Rock opera lacks the tequisite dazzle
By Douglas J. Keating
INQUIRER THEATER CRITIC
hile it is usually referred
Wto simply as Tommy, the
official name of the show
at the Media Theatre is The
Who’s Tommy. The full title says
much about the piece.
This is a musical-theater work
with music and lyrics written
mainly by Pete
Townshend to be
The_ater performed by his im-
ReVIeW mensely popular,
— seminal rock band,
The Who, on a concept album re-
leased in 1969. It was turned into
a musical in 1993, and though it
won five Tony Awards in that
form, Tommy still comes across
very much as a rock concert.
In fact, the usual staging for
Tommy is designed to connect
the piece to the rock—concert for-
mat. Large, movable light towers
punctuate the playing area,
which features background Visu-
als and sophisticated lighting cal-
culated for maximum visual im-
pact. Special effects are outland-
ishly ﬂashy, designed more to
wow an audience than serve the
A doctor (Robert Koutras) talks to young Tommy (Matthew Gehr) as his
mother and father (Stephanie Girard and Rob Richardson) watch.
Although the Media production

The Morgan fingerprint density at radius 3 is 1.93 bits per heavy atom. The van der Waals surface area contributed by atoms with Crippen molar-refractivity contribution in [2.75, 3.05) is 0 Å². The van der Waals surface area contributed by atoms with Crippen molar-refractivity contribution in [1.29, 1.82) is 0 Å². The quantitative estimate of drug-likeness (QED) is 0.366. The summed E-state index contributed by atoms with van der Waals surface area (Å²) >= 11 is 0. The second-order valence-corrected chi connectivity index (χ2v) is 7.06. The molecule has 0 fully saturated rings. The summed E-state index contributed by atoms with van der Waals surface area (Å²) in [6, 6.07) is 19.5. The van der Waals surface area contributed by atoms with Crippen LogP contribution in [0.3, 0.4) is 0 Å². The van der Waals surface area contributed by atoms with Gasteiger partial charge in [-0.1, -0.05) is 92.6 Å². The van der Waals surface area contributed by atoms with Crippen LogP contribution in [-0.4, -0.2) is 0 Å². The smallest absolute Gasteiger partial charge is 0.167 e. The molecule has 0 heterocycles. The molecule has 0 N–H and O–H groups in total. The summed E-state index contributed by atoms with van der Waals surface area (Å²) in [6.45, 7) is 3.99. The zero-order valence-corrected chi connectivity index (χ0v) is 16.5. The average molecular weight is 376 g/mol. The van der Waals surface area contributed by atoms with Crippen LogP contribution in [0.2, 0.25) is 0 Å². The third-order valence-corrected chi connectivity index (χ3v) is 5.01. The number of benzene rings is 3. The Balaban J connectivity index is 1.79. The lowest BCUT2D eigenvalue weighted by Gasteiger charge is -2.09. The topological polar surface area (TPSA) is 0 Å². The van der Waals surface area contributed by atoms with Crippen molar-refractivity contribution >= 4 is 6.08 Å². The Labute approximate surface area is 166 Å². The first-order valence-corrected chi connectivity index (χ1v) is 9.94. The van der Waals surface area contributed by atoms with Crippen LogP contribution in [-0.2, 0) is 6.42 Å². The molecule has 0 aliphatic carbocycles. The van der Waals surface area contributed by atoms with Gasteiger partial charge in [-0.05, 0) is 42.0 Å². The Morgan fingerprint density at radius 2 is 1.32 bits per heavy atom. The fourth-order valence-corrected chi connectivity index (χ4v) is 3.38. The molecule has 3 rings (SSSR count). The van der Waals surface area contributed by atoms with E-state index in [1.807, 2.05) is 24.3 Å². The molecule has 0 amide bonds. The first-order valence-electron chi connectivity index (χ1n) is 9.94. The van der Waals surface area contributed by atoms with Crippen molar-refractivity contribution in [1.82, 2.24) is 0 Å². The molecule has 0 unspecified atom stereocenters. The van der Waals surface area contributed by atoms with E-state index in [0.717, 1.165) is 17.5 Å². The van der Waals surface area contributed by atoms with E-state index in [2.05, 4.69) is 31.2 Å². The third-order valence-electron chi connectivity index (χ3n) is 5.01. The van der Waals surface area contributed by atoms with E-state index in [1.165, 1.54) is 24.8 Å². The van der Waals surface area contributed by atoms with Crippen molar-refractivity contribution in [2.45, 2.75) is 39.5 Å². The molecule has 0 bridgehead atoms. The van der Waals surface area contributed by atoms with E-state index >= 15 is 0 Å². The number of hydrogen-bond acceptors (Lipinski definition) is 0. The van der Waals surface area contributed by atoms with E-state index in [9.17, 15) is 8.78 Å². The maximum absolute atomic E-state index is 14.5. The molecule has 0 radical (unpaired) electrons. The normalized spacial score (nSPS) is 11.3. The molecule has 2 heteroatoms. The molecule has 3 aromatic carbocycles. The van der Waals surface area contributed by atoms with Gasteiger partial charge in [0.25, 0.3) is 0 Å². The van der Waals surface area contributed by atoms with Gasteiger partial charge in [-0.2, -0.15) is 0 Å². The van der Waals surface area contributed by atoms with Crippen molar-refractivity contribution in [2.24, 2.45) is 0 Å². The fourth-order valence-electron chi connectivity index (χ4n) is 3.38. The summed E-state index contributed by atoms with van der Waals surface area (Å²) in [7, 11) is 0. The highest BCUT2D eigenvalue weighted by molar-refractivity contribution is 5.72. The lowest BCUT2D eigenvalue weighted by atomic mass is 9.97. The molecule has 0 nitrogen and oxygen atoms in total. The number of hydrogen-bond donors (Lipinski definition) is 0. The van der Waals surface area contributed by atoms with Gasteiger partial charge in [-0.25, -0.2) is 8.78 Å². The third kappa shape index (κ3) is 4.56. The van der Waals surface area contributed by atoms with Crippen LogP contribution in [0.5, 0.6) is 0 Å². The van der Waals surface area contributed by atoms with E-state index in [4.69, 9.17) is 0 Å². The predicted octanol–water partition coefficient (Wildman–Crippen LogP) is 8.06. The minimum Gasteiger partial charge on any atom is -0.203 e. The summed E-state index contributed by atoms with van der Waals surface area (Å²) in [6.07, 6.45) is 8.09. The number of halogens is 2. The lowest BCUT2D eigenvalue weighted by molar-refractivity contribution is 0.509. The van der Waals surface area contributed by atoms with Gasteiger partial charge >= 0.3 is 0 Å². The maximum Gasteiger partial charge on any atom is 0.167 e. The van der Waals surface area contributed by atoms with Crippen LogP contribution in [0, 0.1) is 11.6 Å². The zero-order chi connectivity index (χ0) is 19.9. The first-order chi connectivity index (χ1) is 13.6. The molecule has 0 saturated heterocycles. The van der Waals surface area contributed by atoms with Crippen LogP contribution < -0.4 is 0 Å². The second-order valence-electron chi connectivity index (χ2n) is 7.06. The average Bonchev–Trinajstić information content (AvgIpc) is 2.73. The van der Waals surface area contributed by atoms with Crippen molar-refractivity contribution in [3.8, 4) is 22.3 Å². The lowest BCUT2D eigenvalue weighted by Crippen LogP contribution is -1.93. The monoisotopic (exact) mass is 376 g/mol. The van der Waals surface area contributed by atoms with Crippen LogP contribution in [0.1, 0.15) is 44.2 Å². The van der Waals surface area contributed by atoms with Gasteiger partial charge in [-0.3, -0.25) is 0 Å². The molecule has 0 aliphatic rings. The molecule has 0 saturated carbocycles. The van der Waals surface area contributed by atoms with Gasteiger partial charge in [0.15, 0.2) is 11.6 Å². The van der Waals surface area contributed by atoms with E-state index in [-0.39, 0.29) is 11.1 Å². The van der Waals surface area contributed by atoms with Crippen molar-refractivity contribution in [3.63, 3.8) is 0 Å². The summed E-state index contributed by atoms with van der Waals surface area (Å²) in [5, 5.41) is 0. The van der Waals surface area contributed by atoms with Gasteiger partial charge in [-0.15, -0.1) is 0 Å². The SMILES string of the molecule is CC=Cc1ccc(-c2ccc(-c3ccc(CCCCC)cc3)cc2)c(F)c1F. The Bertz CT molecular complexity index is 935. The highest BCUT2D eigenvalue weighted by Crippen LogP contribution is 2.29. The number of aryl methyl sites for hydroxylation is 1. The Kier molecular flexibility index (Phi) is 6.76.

seeks to replicate this rock-show
dazzle, the theater can’t muster
the technical equipment, perfor-
mance facility or money. Al-
though director Jesse Cline and
his designers manage to bring off
The Who’s Tommy
Music and lyrics by Pete Townshend
with the aid of John Entwistle and
Keith Moon, book by Townshend
and Des McAnuff, directed by Jesse
Cline, music direction by Christopher
Ertelt, choreography by Richard
Amelius, settings by Thom
Bumblauskas, lighting by Josh
Weisgrau, costumes by Rob Paluso,
sound by Glenn Hall.
The cast: Dan Domenech, Stephanie
Girard, Rob Richardson, Colin E.
Liander, David Sattler, Jeanine T.
Playing at: Media Theatre, 104 E.
State St, Media, through April 3.
Tickets are $35 adults, $22 children.
Information: 610-891-0100 or
some decent effects, on the
whole this is a cheap—looking, pal-
lid version of Tommy.
Too bad, because without the
ﬂash and dazzle, Tommy’s story
comes across as more egregious-
ly silly and pretentious than it
usually does. The title character
of Townshend’s fabulist tale is a
lad — blind, deaf and mute from
the trauma of witnessing a vio-
lent domestic incident at the age
of 4 — who becomes a renowned
pinball wizard. His sight, hearing
and voice are then miraculously
restored, and he is hailed as a
kind of messiah, a role he must
decide either to embrace or re-
nounce in order to lead a normal
Although the Media production
lacks the impressive theatricality
that is half of what Tommy has to
offer, the rest of the show is ade-
quately served. Most of the cast
members, particularly Dan Dome-
nech as the grown—up Tommy,
sing well and find personalities
for Townshend’s stick—figure char-
acters. The eight-piece band does
a fine job with The Who’s hard-
driving rock, and that’s impor-
tant. The music remains the best
part of this rock concert in the
form of an opera in the disguise
of a stage musical.
Contact theater critic Douglas J.
Keating at 215-854-5609 or
firstname.lastname@example.org. Read his
recent work at